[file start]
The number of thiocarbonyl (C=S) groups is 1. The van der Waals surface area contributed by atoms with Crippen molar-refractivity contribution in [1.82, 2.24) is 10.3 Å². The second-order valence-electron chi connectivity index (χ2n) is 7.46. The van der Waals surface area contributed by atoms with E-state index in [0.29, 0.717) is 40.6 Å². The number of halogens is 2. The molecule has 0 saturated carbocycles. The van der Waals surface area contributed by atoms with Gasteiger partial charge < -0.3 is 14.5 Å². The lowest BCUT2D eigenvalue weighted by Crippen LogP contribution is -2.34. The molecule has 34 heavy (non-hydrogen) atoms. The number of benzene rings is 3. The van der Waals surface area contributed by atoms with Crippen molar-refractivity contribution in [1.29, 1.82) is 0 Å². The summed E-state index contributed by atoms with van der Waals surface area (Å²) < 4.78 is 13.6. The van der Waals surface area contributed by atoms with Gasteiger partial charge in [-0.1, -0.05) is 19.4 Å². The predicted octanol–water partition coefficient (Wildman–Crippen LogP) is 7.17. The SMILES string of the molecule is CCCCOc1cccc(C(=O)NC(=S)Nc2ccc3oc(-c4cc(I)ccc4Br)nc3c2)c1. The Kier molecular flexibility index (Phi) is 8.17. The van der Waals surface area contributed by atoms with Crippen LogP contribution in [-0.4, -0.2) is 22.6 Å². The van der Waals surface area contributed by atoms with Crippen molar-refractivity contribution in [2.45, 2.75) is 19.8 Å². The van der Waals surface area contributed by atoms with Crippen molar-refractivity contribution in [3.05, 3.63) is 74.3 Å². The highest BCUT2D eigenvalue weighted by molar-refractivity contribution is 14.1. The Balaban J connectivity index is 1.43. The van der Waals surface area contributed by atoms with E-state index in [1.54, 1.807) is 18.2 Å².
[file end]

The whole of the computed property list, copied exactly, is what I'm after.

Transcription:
The number of thiocarbonyl (C=S) groups is 1. The van der Waals surface area contributed by atoms with Crippen molar-refractivity contribution in [1.82, 2.24) is 10.3 Å². The second-order valence-electron chi connectivity index (χ2n) is 7.46. The van der Waals surface area contributed by atoms with E-state index in [0.29, 0.717) is 40.6 Å². The number of halogens is 2. The molecule has 0 saturated carbocycles. The van der Waals surface area contributed by atoms with Gasteiger partial charge < -0.3 is 14.5 Å². The lowest BCUT2D eigenvalue weighted by Crippen LogP contribution is -2.34. The molecule has 34 heavy (non-hydrogen) atoms. The number of benzene rings is 3. The van der Waals surface area contributed by atoms with Crippen molar-refractivity contribution in [1.29, 1.82) is 0 Å². The summed E-state index contributed by atoms with van der Waals surface area (Å²) < 4.78 is 13.6. The van der Waals surface area contributed by atoms with Gasteiger partial charge in [-0.1, -0.05) is 19.4 Å². The predicted octanol–water partition coefficient (Wildman–Crippen LogP) is 7.17. The SMILES string of the molecule is CCCCOc1cccc(C(=O)NC(=S)Nc2ccc3oc(-c4cc(I)ccc4Br)nc3c2)c1. The Kier molecular flexibility index (Phi) is 8.17. The van der Waals surface area contributed by atoms with Crippen LogP contribution in [-0.4, -0.2) is 22.6 Å². The van der Waals surface area contributed by atoms with Crippen molar-refractivity contribution in [2.45, 2.75) is 19.8 Å². The van der Waals surface area contributed by atoms with Crippen molar-refractivity contribution in [3.05, 3.63) is 74.3 Å². The highest BCUT2D eigenvalue weighted by molar-refractivity contribution is 14.1. The Balaban J connectivity index is 1.43. The van der Waals surface area contributed by atoms with E-state index in [1.54, 1.807) is 18.2 Å².